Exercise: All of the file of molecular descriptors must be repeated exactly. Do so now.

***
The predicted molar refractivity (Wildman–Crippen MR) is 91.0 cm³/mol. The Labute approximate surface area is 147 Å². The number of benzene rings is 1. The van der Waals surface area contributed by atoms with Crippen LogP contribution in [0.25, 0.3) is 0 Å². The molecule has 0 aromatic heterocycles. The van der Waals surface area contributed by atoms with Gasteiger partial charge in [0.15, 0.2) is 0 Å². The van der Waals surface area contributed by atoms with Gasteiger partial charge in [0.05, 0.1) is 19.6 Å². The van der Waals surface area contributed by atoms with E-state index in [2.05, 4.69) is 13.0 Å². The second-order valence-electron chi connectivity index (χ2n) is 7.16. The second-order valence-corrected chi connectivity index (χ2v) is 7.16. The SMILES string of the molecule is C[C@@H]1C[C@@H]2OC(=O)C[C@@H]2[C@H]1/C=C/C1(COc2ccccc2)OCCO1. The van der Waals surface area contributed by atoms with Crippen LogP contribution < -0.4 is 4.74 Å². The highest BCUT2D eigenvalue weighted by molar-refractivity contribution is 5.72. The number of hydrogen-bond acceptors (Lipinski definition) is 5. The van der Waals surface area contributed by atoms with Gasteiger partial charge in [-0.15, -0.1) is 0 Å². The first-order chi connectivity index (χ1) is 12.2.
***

The predicted molar refractivity (Wildman–Crippen MR) is 91.0 cm³/mol. The Labute approximate surface area is 147 Å². The number of benzene rings is 1. The van der Waals surface area contributed by atoms with Crippen LogP contribution in [0.25, 0.3) is 0 Å². The molecule has 0 aromatic heterocycles. The van der Waals surface area contributed by atoms with Gasteiger partial charge in [0.15, 0.2) is 0 Å². The van der Waals surface area contributed by atoms with Gasteiger partial charge in [0.05, 0.1) is 19.6 Å². The van der Waals surface area contributed by atoms with E-state index in [2.05, 4.69) is 13.0 Å². The second-order valence-electron chi connectivity index (χ2n) is 7.16. The second-order valence-corrected chi connectivity index (χ2v) is 7.16. The SMILES string of the molecule is C[C@@H]1C[C@@H]2OC(=O)C[C@@H]2[C@H]1/C=C/C1(COc2ccccc2)OCCO1. The van der Waals surface area contributed by atoms with Crippen LogP contribution < -0.4 is 4.74 Å². The highest BCUT2D eigenvalue weighted by molar-refractivity contribution is 5.72. The number of hydrogen-bond acceptors (Lipinski definition) is 5. The van der Waals surface area contributed by atoms with Gasteiger partial charge in [-0.15, -0.1) is 0 Å². The first-order chi connectivity index (χ1) is 12.2.